Wehrli SJ, Tawse K, Levin MH, Zaidi A, Pistilli M, Brucker AJ. A lack of delayed intraocular pressure elevation in patients treated with intravitreal injection of bevacizumab and ranibizumab. Retina. 2012;32(7): 1295–1301.
Michelson G, Groh MJ, Langhans M. Perfusion of the juxtapapillary retina and optic nerve head in acute ocular hypertension. Ger J Ophthalmol. 1996;5(6):315–321.
Quigley HA, Anderson DR. Distribution of axonal transport blockade by acute intraocular pressure elevation in the primate optic nerve head. Invest Ophthalmol Vis Sci. 1977;16(7):640–644.
Rosenfeld PJ, Moshfeghi AA, Puliafito CA. Optical coherence tomography findings after an intravitreal injection of bevacizumab (avastin) for neovascular age-related macular degeneration. Ophthalmic Surg Lasers Imaging. 2005;36(4):331–335.
Avery RL, Pieramici DJ, Rabena MD, Castellarin AA, Nasir MA, Giust MJ. Intravitreal bevacizumab (Avastin) for neovascular age-related macular degeneration. Ophthalmology. 2006;113(3):363–372.e5.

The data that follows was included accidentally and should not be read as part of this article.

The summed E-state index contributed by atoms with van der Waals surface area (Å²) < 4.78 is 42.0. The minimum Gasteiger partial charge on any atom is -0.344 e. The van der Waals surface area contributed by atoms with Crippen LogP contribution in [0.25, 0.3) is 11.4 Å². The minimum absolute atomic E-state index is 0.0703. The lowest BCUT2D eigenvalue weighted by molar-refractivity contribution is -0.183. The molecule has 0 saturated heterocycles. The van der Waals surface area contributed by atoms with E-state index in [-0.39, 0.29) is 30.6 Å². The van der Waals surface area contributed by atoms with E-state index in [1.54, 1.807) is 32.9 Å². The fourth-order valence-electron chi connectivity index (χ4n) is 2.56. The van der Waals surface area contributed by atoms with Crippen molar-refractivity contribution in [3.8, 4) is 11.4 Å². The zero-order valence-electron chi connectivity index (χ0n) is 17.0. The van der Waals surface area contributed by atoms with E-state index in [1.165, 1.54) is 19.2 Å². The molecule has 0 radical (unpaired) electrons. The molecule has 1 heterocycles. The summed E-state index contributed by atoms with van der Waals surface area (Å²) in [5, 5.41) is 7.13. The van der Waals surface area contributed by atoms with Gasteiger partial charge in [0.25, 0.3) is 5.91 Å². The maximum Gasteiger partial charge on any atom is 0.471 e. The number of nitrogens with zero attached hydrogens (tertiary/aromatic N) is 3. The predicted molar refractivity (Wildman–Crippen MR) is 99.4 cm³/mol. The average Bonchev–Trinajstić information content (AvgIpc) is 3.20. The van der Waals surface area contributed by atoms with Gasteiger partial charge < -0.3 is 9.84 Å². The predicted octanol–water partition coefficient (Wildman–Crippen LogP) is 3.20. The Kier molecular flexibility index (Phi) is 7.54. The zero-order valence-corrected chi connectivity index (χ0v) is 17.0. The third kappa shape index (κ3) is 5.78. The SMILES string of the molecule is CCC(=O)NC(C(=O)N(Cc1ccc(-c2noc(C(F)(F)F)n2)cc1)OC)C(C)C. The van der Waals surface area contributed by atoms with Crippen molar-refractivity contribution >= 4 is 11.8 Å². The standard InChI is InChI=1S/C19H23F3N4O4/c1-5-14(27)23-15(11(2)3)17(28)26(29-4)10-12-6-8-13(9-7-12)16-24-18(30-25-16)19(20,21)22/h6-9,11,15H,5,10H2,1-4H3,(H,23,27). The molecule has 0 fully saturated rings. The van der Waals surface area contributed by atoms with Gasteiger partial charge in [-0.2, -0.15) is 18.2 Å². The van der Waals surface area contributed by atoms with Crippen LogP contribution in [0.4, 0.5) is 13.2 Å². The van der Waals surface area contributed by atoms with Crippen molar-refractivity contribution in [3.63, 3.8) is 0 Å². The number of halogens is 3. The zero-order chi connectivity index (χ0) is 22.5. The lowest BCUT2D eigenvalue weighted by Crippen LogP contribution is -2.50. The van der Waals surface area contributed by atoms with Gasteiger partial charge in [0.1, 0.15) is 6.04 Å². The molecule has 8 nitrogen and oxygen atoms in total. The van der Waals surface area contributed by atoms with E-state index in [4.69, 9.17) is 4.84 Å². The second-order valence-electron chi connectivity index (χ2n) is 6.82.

Algvere PV, Steén B, Seregard S, Kvanta A. A prospective study on intravitreal bevacizumab (Avastin) for neovascular age-related macular degeneration of different durations. Acta Ophthalmol (Copenh). 2008;86(5):482–489.
Kaskel D, Müller-Breitenkamp R, Wilmans I, Rudolf H, Jessen K. Augeninnendruck, Episkleralvenendruck und Blutdruck bei Anderung der Körperlage. Albrecht Von Graefes Arch Klin Exp Ophthalmol. 1978;208(4):217–228. German.
Liu JH, Kripke DF, Twa MD, et al. Twenty-four-hour pattern of intraocular pressure in the aging population. Invest Ophthalmol Vis Sci. 1999;40(12):2912–2917.
Prata TS, De Moraes CG, Kanadani FN, Ritch R, Paranhos A Jr. Posture-induced intraocular pressure changes: considerations regarding body position in glaucoma patients. Surv Ophthalmol. 2010;55(5):445–453.
Lam AK, Douthwaite WA. Does the change of anterior chamber depth or/and episcleral venous pressure cause intraocular pressure change in postural variation? Optom Vis Sci. 1997;74(8):664–667.
Choi DY, Ortube MC, McCannel CA, et al. Sustained elevated intraocular pressures after intravitreal injection of bevacizumab, ranibizumab, and pegaptanib. Retina. 2011;31(6):1028–1035.
Riva CE, Hero M, Titze P, Petrig B. Autoregulation of human optic nerve head blood flow in response to acute changes in ocular perfusion pressure. Graefes Arch Clin Exp Ophthalmol. 1997;235(10):618–626.